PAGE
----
Report: Canadian Forces Cancer and Mortality Study: Causes of Death
Age-specific analyses indicated that Canadian Forces Cancer and Mortality Study paricipant females aged 40 to 44 were more than twice as likely to die from suicide as their same–age counterparts in the general population. These differences were statistically significant.
HALIFAX -- The Canadian military and Veterans Affairs are trying to understand why current and former female personnel in their early 40s were more than twice as likely to die from suicide as their civilian counterparts.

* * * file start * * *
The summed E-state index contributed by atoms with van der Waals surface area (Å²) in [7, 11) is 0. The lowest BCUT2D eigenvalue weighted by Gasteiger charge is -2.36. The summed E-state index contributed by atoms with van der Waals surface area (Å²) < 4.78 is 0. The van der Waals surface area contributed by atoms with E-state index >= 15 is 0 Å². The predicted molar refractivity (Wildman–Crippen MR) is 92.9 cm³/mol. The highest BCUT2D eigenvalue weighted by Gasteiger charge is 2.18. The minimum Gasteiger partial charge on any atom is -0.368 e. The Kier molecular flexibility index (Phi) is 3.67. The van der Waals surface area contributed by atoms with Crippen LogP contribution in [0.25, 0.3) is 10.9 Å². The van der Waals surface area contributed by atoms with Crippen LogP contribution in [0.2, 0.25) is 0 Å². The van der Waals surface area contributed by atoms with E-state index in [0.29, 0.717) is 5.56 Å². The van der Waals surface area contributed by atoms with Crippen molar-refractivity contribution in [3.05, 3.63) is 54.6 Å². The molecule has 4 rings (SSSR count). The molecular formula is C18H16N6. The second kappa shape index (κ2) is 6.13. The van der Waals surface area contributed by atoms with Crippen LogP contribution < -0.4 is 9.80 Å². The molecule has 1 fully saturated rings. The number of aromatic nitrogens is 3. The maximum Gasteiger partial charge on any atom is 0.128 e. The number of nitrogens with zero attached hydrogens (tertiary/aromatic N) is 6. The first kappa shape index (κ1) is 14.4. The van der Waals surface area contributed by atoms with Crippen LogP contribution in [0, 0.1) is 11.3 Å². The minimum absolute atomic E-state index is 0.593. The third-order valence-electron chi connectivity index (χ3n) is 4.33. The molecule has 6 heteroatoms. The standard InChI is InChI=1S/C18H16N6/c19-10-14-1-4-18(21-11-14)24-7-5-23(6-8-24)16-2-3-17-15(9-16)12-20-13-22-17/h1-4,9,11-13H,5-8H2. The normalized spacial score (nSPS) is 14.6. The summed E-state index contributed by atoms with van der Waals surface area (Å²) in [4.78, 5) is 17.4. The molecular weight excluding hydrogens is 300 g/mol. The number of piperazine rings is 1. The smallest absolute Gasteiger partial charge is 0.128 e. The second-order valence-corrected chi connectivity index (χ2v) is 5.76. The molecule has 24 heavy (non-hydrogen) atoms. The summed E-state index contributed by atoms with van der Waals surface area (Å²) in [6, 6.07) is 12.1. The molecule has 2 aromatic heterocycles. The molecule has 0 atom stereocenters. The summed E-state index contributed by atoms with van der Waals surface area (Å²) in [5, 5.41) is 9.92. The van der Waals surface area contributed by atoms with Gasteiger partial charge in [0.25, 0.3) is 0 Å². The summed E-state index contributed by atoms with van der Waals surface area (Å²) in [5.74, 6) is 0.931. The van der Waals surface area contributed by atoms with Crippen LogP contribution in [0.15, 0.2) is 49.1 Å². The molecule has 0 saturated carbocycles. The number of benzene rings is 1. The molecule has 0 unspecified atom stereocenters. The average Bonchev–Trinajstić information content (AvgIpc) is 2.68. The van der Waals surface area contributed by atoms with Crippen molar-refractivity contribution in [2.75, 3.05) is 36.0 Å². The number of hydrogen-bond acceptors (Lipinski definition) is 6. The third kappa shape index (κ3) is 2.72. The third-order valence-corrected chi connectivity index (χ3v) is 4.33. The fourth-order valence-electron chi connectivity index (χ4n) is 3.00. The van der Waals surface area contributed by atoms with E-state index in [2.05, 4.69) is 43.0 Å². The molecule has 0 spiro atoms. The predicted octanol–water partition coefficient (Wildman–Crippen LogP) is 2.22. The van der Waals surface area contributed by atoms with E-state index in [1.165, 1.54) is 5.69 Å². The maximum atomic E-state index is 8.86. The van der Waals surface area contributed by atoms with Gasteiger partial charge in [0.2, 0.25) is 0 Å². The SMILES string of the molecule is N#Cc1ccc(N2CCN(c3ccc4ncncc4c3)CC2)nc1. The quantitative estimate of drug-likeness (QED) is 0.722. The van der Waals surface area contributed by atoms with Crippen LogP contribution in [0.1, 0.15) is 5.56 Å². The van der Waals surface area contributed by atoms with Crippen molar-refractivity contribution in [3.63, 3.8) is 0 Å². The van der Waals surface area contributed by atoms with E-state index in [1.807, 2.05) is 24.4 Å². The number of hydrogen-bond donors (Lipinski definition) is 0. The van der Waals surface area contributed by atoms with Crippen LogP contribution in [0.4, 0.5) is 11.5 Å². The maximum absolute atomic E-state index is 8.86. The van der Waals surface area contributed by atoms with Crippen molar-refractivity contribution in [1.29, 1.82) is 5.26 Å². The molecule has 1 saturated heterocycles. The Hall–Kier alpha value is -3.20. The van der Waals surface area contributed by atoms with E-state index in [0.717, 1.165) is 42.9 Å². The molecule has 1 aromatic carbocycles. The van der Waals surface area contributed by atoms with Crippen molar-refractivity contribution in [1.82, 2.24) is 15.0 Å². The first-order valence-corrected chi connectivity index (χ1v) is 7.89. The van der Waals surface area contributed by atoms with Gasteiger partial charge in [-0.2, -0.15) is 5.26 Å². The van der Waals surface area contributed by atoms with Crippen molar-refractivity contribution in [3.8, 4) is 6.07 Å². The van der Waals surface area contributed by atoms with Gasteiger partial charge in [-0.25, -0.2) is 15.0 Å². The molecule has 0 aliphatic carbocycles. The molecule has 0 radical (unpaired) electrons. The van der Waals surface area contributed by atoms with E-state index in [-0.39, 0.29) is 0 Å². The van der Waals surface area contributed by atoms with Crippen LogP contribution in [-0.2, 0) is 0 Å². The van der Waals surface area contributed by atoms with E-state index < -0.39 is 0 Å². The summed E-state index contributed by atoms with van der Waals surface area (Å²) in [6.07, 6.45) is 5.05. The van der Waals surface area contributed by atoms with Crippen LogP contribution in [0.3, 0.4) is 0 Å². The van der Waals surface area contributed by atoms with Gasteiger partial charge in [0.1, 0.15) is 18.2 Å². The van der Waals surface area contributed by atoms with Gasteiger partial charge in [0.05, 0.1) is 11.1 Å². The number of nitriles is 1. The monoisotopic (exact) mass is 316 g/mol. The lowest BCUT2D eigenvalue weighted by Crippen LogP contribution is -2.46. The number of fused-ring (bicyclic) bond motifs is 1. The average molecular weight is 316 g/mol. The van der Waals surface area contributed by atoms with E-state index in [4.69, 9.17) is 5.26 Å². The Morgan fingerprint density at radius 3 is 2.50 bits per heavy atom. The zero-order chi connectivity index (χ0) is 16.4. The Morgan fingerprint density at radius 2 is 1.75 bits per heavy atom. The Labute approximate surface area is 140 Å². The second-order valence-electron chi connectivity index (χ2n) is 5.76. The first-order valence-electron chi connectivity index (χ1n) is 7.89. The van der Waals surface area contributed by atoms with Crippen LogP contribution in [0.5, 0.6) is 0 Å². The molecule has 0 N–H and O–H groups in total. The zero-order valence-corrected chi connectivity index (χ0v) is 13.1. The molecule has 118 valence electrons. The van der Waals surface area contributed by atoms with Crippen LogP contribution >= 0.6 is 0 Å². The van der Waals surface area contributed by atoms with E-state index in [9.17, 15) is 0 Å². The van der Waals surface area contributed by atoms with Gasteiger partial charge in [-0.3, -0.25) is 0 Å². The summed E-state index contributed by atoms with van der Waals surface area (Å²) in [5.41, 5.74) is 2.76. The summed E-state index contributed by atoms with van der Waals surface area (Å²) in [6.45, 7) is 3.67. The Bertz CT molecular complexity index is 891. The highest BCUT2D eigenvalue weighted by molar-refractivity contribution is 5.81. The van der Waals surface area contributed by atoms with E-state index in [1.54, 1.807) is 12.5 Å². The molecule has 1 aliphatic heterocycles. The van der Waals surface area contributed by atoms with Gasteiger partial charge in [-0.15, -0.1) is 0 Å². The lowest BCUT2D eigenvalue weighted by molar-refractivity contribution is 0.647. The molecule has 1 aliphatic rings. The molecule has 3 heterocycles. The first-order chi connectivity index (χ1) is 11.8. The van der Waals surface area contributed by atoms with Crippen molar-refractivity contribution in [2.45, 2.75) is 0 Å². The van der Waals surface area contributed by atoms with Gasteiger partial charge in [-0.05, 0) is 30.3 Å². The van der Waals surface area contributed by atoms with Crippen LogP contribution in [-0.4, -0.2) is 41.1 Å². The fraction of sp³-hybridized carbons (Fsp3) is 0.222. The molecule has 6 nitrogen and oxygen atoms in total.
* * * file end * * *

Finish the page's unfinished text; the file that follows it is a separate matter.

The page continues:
Groundbreaking research by the two departments and Statistics Canada has shown a statistically higher rate in the number of suicide deaths in female former service personnel between the ages of 40 to 44, compared to their civilian counterparts.
The Canadian Forces Cancer and Mortality Study also found a comparative difference in the suicide rate among women of the same age in the military.
There were 37 suicides by women in all age groups who were serving or released from the military, with 29 occurring among females years after they left the Canadian Forces.
Men ages 16 to 44 who had been released from the military also had a higher risk of death by suicide when compared to the same male civilian age group.
The research also found that people who served from 1972 to 1986 had a greater risk of committing suicide.